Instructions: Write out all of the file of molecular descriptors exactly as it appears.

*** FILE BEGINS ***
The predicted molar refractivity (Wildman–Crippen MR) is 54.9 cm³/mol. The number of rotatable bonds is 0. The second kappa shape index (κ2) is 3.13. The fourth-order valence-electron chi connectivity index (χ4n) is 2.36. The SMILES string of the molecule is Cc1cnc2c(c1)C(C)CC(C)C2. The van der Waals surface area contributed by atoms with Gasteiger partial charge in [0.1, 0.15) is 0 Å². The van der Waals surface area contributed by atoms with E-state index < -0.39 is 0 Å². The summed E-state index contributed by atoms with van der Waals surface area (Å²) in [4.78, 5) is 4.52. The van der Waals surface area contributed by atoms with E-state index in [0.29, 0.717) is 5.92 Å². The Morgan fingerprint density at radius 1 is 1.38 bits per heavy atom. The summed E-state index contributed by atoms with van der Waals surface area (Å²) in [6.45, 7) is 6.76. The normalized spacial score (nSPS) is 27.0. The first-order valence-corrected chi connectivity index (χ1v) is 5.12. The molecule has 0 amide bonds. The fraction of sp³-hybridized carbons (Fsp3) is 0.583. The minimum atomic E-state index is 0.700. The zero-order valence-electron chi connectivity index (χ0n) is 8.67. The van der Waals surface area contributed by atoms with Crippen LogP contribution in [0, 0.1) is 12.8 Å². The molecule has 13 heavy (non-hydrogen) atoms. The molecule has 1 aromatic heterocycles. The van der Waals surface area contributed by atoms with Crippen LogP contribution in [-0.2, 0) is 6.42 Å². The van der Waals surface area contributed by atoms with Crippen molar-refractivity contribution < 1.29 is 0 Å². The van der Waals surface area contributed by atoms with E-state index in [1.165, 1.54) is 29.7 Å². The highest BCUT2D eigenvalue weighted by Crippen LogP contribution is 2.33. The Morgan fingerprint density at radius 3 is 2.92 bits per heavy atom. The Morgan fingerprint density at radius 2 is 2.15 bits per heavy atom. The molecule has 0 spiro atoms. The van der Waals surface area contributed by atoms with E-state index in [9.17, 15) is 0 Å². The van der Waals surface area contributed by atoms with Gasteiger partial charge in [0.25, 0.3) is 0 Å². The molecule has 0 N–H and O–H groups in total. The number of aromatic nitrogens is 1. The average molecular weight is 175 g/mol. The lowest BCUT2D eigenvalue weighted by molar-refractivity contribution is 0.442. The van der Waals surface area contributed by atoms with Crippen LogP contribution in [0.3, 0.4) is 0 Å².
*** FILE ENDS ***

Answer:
The predicted molar refractivity (Wildman–Crippen MR) is 54.9 cm³/mol. The number of rotatable bonds is 0. The second kappa shape index (κ2) is 3.13. The fourth-order valence-electron chi connectivity index (χ4n) is 2.36. The SMILES string of the molecule is Cc1cnc2c(c1)C(C)CC(C)C2. The van der Waals surface area contributed by atoms with Gasteiger partial charge in [0.1, 0.15) is 0 Å². The van der Waals surface area contributed by atoms with E-state index < -0.39 is 0 Å². The summed E-state index contributed by atoms with van der Waals surface area (Å²) in [4.78, 5) is 4.52. The van der Waals surface area contributed by atoms with E-state index in [0.29, 0.717) is 5.92 Å². The Morgan fingerprint density at radius 1 is 1.38 bits per heavy atom. The summed E-state index contributed by atoms with van der Waals surface area (Å²) in [6.45, 7) is 6.76. The normalized spacial score (nSPS) is 27.0. The first-order valence-corrected chi connectivity index (χ1v) is 5.12. The molecule has 0 amide bonds. The fraction of sp³-hybridized carbons (Fsp3) is 0.583. The minimum atomic E-state index is 0.700. The zero-order valence-electron chi connectivity index (χ0n) is 8.67. The van der Waals surface area contributed by atoms with Crippen LogP contribution in [0, 0.1) is 12.8 Å². The molecule has 13 heavy (non-hydrogen) atoms. The molecule has 1 aromatic heterocycles. The van der Waals surface area contributed by atoms with Crippen LogP contribution in [-0.2, 0) is 6.42 Å². The van der Waals surface area contributed by atoms with Crippen molar-refractivity contribution < 1.29 is 0 Å². The van der Waals surface area contributed by atoms with E-state index in [1.165, 1.54) is 29.7 Å². The highest BCUT2D eigenvalue weighted by Crippen LogP contribution is 2.33. The Morgan fingerprint density at radius 3 is 2.92 bits per heavy atom. The Morgan fingerprint density at radius 2 is 2.15 bits per heavy atom. The molecule has 0 spiro atoms. The van der Waals surface area contributed by atoms with E-state index in [9.17, 15) is 0 Å². The van der Waals surface area contributed by atoms with Gasteiger partial charge in [0.25, 0.3) is 0 Å². The molecule has 0 N–H and O–H groups in total. The number of aromatic nitrogens is 1. The average molecular weight is 175 g/mol. The lowest BCUT2D eigenvalue weighted by molar-refractivity contribution is 0.442. The van der Waals surface area contributed by atoms with Crippen LogP contribution in [0.3, 0.4) is 0 Å².